Daevid Allen, a brilliant songwriter and archetypal hippie prog-rocker who co-founded Soft Machine in 1966 before reaching his peak as the mad visionary genius of Gong, has announced that he is dying of cancer and has six months to live.
I am not interested in endless surgical operations and in fact it has come as a relief to know that the end is in sight.
I am a great believer in "The Will of the Way Things Are" and I also believe that the time has come to stop resisting and denying and to surrender to the way it is.
I can only hope that during this journey, I have somehow contributed to the happiness in the lives of a few other fellow humans.
"Wizard of Oz is on again", I noticed recently while flipping through my favorite classic movie channels. Then I spotted the year on the movie listing: 1925.
Here it was, the early version I'd always been curious to see! This silent-era Wizard came out fourteen years before the great Judy Garland classic, and even though I'd heard the 1925 version was a box-office dud and an artistic failure, I'd long been curious what this interpretation of L. Frank Baum's children's book contained.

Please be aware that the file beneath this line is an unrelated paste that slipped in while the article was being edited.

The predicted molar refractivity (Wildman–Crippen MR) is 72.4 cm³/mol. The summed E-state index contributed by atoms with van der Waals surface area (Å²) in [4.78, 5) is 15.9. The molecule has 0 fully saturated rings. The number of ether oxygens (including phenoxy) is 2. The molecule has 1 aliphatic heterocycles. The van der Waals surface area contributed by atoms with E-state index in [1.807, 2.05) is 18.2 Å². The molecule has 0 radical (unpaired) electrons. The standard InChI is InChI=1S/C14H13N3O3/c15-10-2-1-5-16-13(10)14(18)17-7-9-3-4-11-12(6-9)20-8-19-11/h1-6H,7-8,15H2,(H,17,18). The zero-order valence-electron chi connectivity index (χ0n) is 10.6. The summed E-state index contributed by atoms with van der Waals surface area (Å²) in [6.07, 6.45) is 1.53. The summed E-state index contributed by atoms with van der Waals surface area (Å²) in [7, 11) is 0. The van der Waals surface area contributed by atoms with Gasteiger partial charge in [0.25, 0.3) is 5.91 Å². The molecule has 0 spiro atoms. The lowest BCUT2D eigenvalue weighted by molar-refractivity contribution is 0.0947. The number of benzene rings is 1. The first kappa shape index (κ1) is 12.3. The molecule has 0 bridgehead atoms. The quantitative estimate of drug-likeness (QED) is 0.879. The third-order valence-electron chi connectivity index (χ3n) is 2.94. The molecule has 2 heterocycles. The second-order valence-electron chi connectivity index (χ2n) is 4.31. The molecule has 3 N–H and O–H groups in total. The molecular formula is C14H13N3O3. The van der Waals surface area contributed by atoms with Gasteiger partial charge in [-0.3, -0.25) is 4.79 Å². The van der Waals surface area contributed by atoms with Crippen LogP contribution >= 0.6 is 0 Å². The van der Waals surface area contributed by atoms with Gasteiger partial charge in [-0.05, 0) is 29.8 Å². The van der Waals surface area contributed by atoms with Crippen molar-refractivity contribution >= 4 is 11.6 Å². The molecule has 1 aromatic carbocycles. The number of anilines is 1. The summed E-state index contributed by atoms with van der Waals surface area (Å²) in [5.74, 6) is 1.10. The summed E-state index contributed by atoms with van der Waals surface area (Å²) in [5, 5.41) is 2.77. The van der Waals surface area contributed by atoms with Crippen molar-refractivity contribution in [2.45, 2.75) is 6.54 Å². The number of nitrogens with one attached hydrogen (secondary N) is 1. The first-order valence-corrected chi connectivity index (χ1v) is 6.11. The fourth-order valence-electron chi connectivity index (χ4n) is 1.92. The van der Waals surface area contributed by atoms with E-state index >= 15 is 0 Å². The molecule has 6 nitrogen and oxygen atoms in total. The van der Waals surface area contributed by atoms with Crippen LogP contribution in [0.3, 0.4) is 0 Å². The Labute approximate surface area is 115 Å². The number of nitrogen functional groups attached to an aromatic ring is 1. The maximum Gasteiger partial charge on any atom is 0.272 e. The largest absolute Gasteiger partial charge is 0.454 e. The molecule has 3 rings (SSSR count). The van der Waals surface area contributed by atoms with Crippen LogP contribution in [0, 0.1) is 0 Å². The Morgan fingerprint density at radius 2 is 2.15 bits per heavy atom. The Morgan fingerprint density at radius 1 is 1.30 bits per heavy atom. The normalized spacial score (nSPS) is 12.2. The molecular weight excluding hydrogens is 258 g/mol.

What are the roots that clutch, what branches grow
Out of this stony rubbish? Son of man,
You cannot say, or guess, for you know only
A heap of broken images, where the sun beats,
And the dead tree gives no shelter, the cricket no relief,
And the dry stone no sound of water. Only
There is shadow under this red rock,
(Come in under the shadow of this red rock)
-- T. S. Eliot, The Waste Land
After Pete Seeger died last week, I remembered that the last glimpse I'd had of the great folksinger was a video of his Broadway march in support of Occupy Wall Street in October 2011, with his friends Arlo Guthrie and David Amram in tow. Here's what that looked like: